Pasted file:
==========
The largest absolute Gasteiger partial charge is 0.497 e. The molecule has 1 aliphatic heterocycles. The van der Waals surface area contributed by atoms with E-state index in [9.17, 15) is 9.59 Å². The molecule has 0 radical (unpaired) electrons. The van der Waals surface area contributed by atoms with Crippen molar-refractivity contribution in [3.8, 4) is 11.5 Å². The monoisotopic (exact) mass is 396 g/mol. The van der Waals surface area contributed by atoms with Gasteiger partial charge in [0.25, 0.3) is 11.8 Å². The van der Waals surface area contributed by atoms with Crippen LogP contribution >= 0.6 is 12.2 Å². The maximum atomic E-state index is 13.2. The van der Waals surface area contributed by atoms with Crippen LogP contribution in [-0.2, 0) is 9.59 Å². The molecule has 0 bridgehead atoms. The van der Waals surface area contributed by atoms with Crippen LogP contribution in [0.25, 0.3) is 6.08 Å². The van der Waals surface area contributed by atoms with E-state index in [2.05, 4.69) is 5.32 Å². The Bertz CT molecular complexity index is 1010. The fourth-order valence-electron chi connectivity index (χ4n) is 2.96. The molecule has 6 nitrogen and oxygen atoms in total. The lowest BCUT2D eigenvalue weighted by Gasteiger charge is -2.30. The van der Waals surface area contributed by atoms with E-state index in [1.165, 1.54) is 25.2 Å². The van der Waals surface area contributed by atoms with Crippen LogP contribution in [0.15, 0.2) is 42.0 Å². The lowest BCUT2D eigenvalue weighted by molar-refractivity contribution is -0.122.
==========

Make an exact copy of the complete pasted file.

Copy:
The largest absolute Gasteiger partial charge is 0.497 e. The molecule has 1 aliphatic heterocycles. The van der Waals surface area contributed by atoms with E-state index in [9.17, 15) is 9.59 Å². The molecule has 0 radical (unpaired) electrons. The van der Waals surface area contributed by atoms with Crippen molar-refractivity contribution in [3.8, 4) is 11.5 Å². The monoisotopic (exact) mass is 396 g/mol. The van der Waals surface area contributed by atoms with Gasteiger partial charge in [0.25, 0.3) is 11.8 Å². The van der Waals surface area contributed by atoms with Crippen LogP contribution >= 0.6 is 12.2 Å². The maximum atomic E-state index is 13.2. The van der Waals surface area contributed by atoms with Crippen LogP contribution in [-0.2, 0) is 9.59 Å². The molecule has 0 bridgehead atoms. The van der Waals surface area contributed by atoms with Crippen LogP contribution in [0.25, 0.3) is 6.08 Å². The van der Waals surface area contributed by atoms with E-state index in [2.05, 4.69) is 5.32 Å². The Bertz CT molecular complexity index is 1010. The fourth-order valence-electron chi connectivity index (χ4n) is 2.96. The molecule has 6 nitrogen and oxygen atoms in total. The lowest BCUT2D eigenvalue weighted by Gasteiger charge is -2.30. The van der Waals surface area contributed by atoms with E-state index in [1.165, 1.54) is 25.2 Å². The van der Waals surface area contributed by atoms with Crippen LogP contribution in [0.15, 0.2) is 42.0 Å². The lowest BCUT2D eigenvalue weighted by molar-refractivity contribution is -0.122.